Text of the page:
Validation of a simple clinical formula for predicting birth weight in women who are in labour at term

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dc.contributor.author Tlale, Juliet Karabo
dc.date.accessioned 2012-04-02T11:03:15Z
dc.date.available 2012-04-02T11:03:15Z
dc.date.issued 2012-04-02
dc.identifier.uri http://hdl.handle.net/10539/11449
dc.description M.Med. (Obstetrics and Gynaecology), Faculty of Health Sciences, University of the Witwatersrand, 2011 en_ZA
dc.description.abstract Background Estimation of fetal weight during labour at term is frequently done to decide if there is a risk of cephalopelvic disproportion or shoulder dystocia. Estimation of fetal weight by clinical palpation has been shown to be as good as ultrasound in labour at term, giving estimates that are correct to within 10% of the birth weight in 60% to 70% of cases. Symphysis-fundal height (SFH) measurement may offer an easier method of fetal weight estimation, but no simple formula is currently available. The objective of this study was to validate a formula calculated from unpublished work done at Chris Hani Baragwanath hospital, where birth weight in g = 100 (SFH in cm – 5) for term intrapartum measurements. In that study, the formula gave estimates correct to within 10% of the birth weight in 67% of cases. Methods This was a prospective cross-sectional study done on women at term with singleton live cephalic presentations at the Charlotte Maxeke Johannesburg Academic Hospital and Chris Hani Baragwanath Hospital. All participants were in the active phase of the first stage of labour. The author performed abdominal palpation, and measured SFH twice, taking the average of the two measurements as the SFH. Maternal heights, weights, membrane status and level of the head were also recorded. The SFH measurements were transformed into estimated birth weights using the formula, and these were compared with the actual birth weights. 7 Results The researcher assessed 294 women, 289 of them being black African. The mean birth weight was 3221 g and the mean SFH was 37 cm, which equated to a mean estimated birth weight, using the formula, of 3200 g. Simple linear regression between SFH and birth weight gave a correlation coefficient (r) of 0.56. The mean percentage error in fetal weight estimation using the formula was 8.7%. Sixty-five per cent of estimations were found to fall within 10% of the actual birth weight. Fetal weight estimates were best (mean percentage error 6.8%) in the birth weight range of 3000 g to 3499 g, and worst at the extremes of term birth weight. Conclusion The birth weight formula was validated in this study, giving very similar results to those found in the original research that described the formula. The formula may be applied by clinicians in environments that serve populations similar to those that participated in this study. en_ZA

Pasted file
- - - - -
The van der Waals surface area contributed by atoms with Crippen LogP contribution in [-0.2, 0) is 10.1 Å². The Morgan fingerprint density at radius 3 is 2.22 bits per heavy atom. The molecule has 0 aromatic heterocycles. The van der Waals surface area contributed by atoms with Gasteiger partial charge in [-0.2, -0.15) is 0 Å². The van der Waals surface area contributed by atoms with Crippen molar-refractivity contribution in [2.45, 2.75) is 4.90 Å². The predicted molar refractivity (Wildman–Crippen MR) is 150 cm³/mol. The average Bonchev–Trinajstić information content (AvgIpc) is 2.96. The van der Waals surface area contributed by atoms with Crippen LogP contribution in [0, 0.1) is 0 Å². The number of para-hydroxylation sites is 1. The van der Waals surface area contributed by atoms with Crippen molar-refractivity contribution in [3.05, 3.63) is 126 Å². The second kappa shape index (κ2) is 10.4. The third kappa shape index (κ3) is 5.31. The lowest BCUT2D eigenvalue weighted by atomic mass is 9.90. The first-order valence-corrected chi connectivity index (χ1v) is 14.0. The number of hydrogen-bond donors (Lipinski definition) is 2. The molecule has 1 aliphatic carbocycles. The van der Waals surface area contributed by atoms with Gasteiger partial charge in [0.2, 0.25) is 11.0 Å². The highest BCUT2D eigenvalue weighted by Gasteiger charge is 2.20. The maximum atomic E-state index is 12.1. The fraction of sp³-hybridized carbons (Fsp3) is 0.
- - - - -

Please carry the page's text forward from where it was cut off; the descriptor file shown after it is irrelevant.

dc.language.iso en en_ZA
dc.subject.mesh Birth Weight en-US
dc.title Validation of a simple clinical formula for predicting birth weight in women who are in labour at term en_ZA
dc.type Thesis en_ZA


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    Thesis (Ph.D.)--University of the Witwatersrand, 1972.

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